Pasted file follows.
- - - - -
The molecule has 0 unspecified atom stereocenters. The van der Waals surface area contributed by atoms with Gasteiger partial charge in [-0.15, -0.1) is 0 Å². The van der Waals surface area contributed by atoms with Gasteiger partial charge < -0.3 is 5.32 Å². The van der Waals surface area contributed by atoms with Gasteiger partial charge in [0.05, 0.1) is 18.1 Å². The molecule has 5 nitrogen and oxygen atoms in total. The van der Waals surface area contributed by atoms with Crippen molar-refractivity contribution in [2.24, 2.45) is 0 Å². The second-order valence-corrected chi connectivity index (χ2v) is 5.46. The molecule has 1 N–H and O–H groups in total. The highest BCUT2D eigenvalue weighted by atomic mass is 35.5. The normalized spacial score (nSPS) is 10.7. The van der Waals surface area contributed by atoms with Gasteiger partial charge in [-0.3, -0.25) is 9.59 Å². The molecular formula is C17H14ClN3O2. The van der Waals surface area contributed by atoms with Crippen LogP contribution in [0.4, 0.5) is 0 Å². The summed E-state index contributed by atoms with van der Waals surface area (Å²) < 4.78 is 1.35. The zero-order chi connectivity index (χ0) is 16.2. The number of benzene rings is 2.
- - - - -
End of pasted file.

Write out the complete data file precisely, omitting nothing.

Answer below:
The molecule has 0 unspecified atom stereocenters. The van der Waals surface area contributed by atoms with Gasteiger partial charge in [-0.15, -0.1) is 0 Å². The van der Waals surface area contributed by atoms with Gasteiger partial charge < -0.3 is 5.32 Å². The van der Waals surface area contributed by atoms with Gasteiger partial charge in [0.05, 0.1) is 18.1 Å². The molecule has 5 nitrogen and oxygen atoms in total. The van der Waals surface area contributed by atoms with Crippen molar-refractivity contribution in [2.24, 2.45) is 0 Å². The second-order valence-corrected chi connectivity index (χ2v) is 5.46. The molecule has 1 N–H and O–H groups in total. The highest BCUT2D eigenvalue weighted by atomic mass is 35.5. The normalized spacial score (nSPS) is 10.7. The van der Waals surface area contributed by atoms with Gasteiger partial charge in [-0.3, -0.25) is 9.59 Å². The molecular formula is C17H14ClN3O2. The van der Waals surface area contributed by atoms with Crippen LogP contribution in [0.4, 0.5) is 0 Å². The summed E-state index contributed by atoms with van der Waals surface area (Å²) < 4.78 is 1.35. The zero-order chi connectivity index (χ0) is 16.2. The number of benzene rings is 2.